ATHLETICS is the latest sport to make a welcome return to competition with a number of promotions – obviously under strict guidelines – taking place over the coming weeks.
The Leevale club will host two evening meetings at the end of the month, one on Tuesday July 28 and the second on Thursday 30, both at the Cork IT track.
Both will be held under the Athletics Ireland Competition Guidelines.
There has been a huge response from athletes eager to get some competition in before the Irish Life Health/National Championships at Santry on August 22 and 23, according to club chairman, Donal Murnane.
“Although we have had to limit our entries, the response has been amazing. We are actually over subscribed so we’ll have to do a bit of deciding as to who can compete.
The reason we decided to hold the meetings is that we have athletes ourselves competing in the nationals and we needed to have some competition beforehand.
“We clearly stated at the start that anybody doing the nationals would get preference, now it’s like a warm-up for the nationals with athletes like Ciara Neville, Molly Scott and lots of people of that calibre taking part,” added Murnane.
Representing the host club will be the likes of Michelle Finn who had high hopes of achieving the Olympic qualifying time in the steeplechase after knocking three seconds off of her best time in Melbourne back in February before all sporting activity ceased.
Entry to the CIT track will be limited to officials, pre-registered athletes and their pre-registered coaches and no spectators will be allowed.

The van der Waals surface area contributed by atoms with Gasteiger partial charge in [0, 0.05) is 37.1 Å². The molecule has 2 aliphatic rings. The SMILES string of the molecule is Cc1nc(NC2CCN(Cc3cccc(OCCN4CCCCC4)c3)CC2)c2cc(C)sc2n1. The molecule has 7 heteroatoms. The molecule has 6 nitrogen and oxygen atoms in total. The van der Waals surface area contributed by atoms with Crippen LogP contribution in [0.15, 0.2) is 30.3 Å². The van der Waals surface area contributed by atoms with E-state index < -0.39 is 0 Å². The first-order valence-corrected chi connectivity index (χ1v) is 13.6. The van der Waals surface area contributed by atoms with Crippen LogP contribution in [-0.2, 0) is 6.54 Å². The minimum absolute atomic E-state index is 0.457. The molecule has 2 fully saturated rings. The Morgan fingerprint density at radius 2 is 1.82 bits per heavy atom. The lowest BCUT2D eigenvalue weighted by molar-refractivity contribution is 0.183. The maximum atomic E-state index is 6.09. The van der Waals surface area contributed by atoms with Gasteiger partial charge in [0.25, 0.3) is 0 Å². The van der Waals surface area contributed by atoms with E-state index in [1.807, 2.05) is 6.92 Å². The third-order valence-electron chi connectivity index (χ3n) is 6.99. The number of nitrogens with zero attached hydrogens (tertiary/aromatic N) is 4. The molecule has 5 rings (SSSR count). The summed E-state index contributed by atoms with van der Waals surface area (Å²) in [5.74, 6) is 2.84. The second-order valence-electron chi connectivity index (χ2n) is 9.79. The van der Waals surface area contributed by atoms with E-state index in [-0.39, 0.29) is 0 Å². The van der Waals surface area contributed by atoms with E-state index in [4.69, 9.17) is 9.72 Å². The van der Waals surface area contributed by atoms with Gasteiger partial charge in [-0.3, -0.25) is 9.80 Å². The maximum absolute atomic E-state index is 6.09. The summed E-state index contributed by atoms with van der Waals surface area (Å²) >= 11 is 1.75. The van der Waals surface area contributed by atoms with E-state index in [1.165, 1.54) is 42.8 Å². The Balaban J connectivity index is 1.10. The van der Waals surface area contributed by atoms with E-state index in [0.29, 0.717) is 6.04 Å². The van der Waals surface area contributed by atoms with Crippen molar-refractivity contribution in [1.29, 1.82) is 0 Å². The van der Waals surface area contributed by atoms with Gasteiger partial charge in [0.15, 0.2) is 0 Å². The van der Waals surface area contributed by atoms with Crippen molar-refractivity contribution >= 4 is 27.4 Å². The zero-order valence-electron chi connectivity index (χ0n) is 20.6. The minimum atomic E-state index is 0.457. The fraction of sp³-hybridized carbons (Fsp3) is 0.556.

The East Cork Division will hold a condensed version of their championships, again over two nights, at Carraig na bhFear on Thursday August 6 and Thursday August 13.
Although the Grange-Fermoy club will hold their invitation only Bob Burke four-mile race on July 26, a return to mass-participation road races still seems a long way off, especially with regard to the numbers taking part.
“Covid-19 is going to be with us for quite some time to come, so we must get used to restrictions imposed on us,” says Cork Athletics Board officer John Quigley. “It’s only after successfully running the smaller scale events that we can even contemplate the bigger ones.
“The Cork cross-country championships are scheduled to go ahead at the Board's Riverstick Grounds over the autumn and the success - Covid-wise - of these track events is likely to have a significant impact on how those championships are run.
“Yes, they may be a load of hassle but these are not ordinary times so we must abide by all the guidelines.
"The first rule of any event, and the highest priority, is that everyone, from participant to organising and support personnel, to spectators and the public, goes home safely.”